If you take one look at Steve Fournier, with his long hair and vintage t-shirt, and listen to the drum teacher's musical talent, you might guess he could answer a call to fill in for a rock star in an emergency.
Even for a band like Loverboy.
The 44-year-old teacher for the Seattle Drum School remembers being eight years old when he first fell in love with their music. He now sings in a Foreigner tribute band called Fever 103.
"If you're a Loverboy fan or not, you remember the videos," he said. "The whole headband thing was a prop."
That same love drove him and about 2,000 others to buy tickets to the Loverboy concert at Everett's Xfinity Arena last week.
"Every fan of music, they go to a show and secretly inside they're like I would love to sing with my favorite band," said Diane Webb, music writer for Yesterdaze News.
Webb was in the audience when she noticed lead singer Mike Reno wasn't well.
"Toward the end of the first song, and it looked like he was dragging a little, and he was coughing and struggling," she said.
Soon the call went out. Did anyone in the audience know the songs well enough to sing?
A friend shoved Fournier on stage and he grabbed the mic.
"The moment of 'Turn Me Loose,' Mike Reno comes out on stage, takes his headband off and puts it on my head, and I'm just thinking 'Is this really happening right now? This is pretty crazy,'" he said.
"I'm thinking this is either going to be really great or really terrible karaoke," said Webb. "And he opens his mouth to start singing. And I had some friends that were at the show, and we were like what is this?"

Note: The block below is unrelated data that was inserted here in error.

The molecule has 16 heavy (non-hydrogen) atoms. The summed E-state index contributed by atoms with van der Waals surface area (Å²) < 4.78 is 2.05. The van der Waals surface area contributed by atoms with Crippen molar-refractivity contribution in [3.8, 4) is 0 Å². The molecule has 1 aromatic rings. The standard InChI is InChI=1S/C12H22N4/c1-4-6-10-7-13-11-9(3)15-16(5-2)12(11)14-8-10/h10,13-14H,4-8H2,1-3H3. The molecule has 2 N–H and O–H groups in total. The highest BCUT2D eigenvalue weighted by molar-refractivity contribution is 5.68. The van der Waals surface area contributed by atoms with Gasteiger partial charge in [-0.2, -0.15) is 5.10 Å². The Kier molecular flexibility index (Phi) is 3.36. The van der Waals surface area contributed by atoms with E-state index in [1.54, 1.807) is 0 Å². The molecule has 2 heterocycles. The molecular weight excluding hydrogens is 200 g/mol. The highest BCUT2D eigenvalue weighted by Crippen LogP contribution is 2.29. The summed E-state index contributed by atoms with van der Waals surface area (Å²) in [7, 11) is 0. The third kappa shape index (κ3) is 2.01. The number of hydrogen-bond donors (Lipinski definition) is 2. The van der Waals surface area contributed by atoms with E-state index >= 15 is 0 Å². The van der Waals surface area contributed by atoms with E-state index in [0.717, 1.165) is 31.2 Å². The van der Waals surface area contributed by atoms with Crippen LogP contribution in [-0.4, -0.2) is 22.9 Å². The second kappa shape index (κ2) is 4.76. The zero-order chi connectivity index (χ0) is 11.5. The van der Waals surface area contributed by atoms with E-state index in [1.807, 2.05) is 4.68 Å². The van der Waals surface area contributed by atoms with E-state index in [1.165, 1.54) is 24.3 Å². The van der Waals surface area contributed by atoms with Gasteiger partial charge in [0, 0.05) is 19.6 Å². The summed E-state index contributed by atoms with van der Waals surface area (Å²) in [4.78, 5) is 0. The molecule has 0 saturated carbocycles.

Fournier belted out the lyrics to the shock and then the rave of the audience.
"It was just a blur to me," said Fournier. "The whole thing was. I just felt like it wasn't even happening. But when you're in the moment of like being on stage in front of that many people? What do you do? Do you set yourself up to completely fail or do you rock the house? So that's what I did."
The performance had several "rock star" moments, like singing with guitarist Paul Dean.
"He comes up to my mic and starts singing with me, and I'm like dude this is rock star action right here," Fournier remembered. "It was cool. It was a moment."
"He just nails it. It was the most surreal experience," said Webb.
Fournier performed two more songs. He went home to Federal Way with the perfect souvenir, Reno's signature headband, and an experience every fan dreams of.
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